Private funding to include corporate donations, matching funds, community fund-raisers, grants, booster clubs and charitable trusts thus taking the financial burden away from the taxpayer;
   Utilization of received state grant money which is due to expire shortly if not used;
   Development of a field committee consisting of local officials, coaches, students and residents to consider the design and implementation of the project;
   Utilization of community resources to include donations of equipment, materials and labor as is currently in place with the Hopewell Valley Baseball/Softball Association (HVBSA);
   Along with these suggestions, moneys may be available using the interest from the principal of the Capitol Reserve Fund (Rainy Day Fund).
   In the time that I have considered the effects of the failed referendum and possible solutions, it appears to me that we have numerous options to satisfy all parties and still achieve our goal — to enhance the physical development of our children.
   In conjunction with the Hopewell Valley Regional School District’s beliefs and missions, it is imperative we provide a school community that facilitates academic, social and emotional development. I would be remiss if I did not include physical development to this list since it provides lifelong benefits. Being involved in any team, whether it be an organized sport of a school based club, builds many skills including self esteem, pride in achievement and a sense of belonging that will help them throughout their lives.
The candidates: who are they?
   Lisa Marin Main — Ms. Main, a resident of Chicory Lane in Brandon Farms, has called Hopewell Township home for 30 years. Like her parents and grandparents before her, she and her husband Kevin have chosen to raise their children here.
   Ms. Main earned a bachelor’s degree in English from Franklin and Marshall College and a juris doctor from Rutgers School of Law. She began working as a deputy attorney general for the New Jersey Attorney General’s Office in 1990, representing agencies within the Department of Human Services.
   In 1994 she moved on to the Whitman Administration, counseling the governor on the appointments she was required to make to the state’s many boards and commissions.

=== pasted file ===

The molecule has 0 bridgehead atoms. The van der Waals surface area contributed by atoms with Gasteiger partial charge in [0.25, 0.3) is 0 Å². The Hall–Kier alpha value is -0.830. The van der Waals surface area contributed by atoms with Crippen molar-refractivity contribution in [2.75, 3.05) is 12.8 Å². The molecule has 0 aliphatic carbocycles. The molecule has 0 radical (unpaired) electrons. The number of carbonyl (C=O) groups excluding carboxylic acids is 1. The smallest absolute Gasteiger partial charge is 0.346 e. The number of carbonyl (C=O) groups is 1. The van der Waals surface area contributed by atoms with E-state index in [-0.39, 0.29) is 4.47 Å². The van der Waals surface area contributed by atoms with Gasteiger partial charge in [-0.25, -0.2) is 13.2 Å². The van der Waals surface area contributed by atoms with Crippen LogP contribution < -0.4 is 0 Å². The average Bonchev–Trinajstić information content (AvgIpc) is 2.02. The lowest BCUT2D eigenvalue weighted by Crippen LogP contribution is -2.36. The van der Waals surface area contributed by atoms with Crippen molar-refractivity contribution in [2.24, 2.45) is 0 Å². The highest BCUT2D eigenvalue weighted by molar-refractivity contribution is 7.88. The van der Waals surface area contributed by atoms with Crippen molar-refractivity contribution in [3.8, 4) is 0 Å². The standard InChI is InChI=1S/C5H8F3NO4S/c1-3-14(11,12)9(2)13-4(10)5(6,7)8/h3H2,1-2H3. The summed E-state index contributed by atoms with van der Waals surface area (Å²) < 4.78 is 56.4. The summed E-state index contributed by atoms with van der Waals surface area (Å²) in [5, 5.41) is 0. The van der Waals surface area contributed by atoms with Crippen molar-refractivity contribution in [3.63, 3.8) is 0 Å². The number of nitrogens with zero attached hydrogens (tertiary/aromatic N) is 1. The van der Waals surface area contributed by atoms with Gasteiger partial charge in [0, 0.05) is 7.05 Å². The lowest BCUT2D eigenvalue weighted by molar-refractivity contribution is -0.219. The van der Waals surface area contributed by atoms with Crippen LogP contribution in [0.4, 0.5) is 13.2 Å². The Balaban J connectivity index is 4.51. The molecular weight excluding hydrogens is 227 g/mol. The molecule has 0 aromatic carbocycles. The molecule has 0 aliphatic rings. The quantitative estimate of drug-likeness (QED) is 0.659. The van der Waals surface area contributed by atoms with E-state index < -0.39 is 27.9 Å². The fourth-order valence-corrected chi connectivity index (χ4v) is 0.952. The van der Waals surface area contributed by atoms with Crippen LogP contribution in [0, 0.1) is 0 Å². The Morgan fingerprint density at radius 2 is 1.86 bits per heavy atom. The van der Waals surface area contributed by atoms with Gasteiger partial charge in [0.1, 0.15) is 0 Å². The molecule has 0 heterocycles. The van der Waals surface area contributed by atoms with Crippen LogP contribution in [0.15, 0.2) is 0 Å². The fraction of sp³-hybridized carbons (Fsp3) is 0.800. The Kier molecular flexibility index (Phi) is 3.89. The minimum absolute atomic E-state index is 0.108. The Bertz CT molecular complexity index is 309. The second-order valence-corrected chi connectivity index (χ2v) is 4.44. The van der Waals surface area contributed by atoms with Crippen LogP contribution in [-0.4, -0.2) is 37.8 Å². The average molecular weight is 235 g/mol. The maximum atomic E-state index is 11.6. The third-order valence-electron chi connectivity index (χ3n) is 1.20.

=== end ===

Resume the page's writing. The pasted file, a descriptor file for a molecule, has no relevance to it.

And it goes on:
In 1995, Ms. Main renewed her professional relationship with the State’s Department of Human Services, accepting an offer to become a regulatory officer in the Division of Developmental Disabilities. There she drafted and promulgated regulations, writing and implementing division policies and penning final decisions for the director.
   For the last three years, Ms. Main has been a stay-at-home mother raising three sons. She is currently the vice president for fund-raising on Hopewell Elementary’s PTO and serves on two district-wide committees: the Redistricting Committee (which will make recommendations to the school board about where elementary children will go to school in September when the new school opens); and the Food Services Committee.
   Stacey P. Simon — Ms. Simon was born and raised in Middletown, N.Y. She resides on Navesink Drive in Brandon Farms with her husband David of 10 years and their two boys, ages 9 and 5.
   Mrs. Simon has an undergraduate degree from Potsdam College in Potsdam, N.Y., with a bachelor’s degree in psychology with a concentration in speech and hearing. She has a master’s degree from Boston’s Northeastern University in speech language pathology.
   Mrs. Simon’s 18-year career began in 1984 at the Fernald School in Waltman, Mass., as a speech pathologist. In 1991, after moving to New Jersey, she continued working as a speech pathologist at the North Princeton Developmental Center for the Pennhurst Medical Group in Skillman. Since 1995 she has been working as a speech/language specialist in the Hillsborough Township school district.
   Her community volunteer work since 1991 includes: Princeton Area Junior Women’s Club, past treasurer for the Central Jersey Speech and Hearing Association and the Parent Teacher Organization (PTO) for the Toddlers Village Learning Center. She was selected and continues to serve on the board of trustees for the nonprofit organization, The Child Care Connection, and last year was asked to head their fund-raising committee. She also serves on the Board of Education at Adath Israel Synagogue.
   Professionally, Mrs. Simon is a current and active member of the American Speech and Language Association and the Central Jersey Speech and Hearing Association.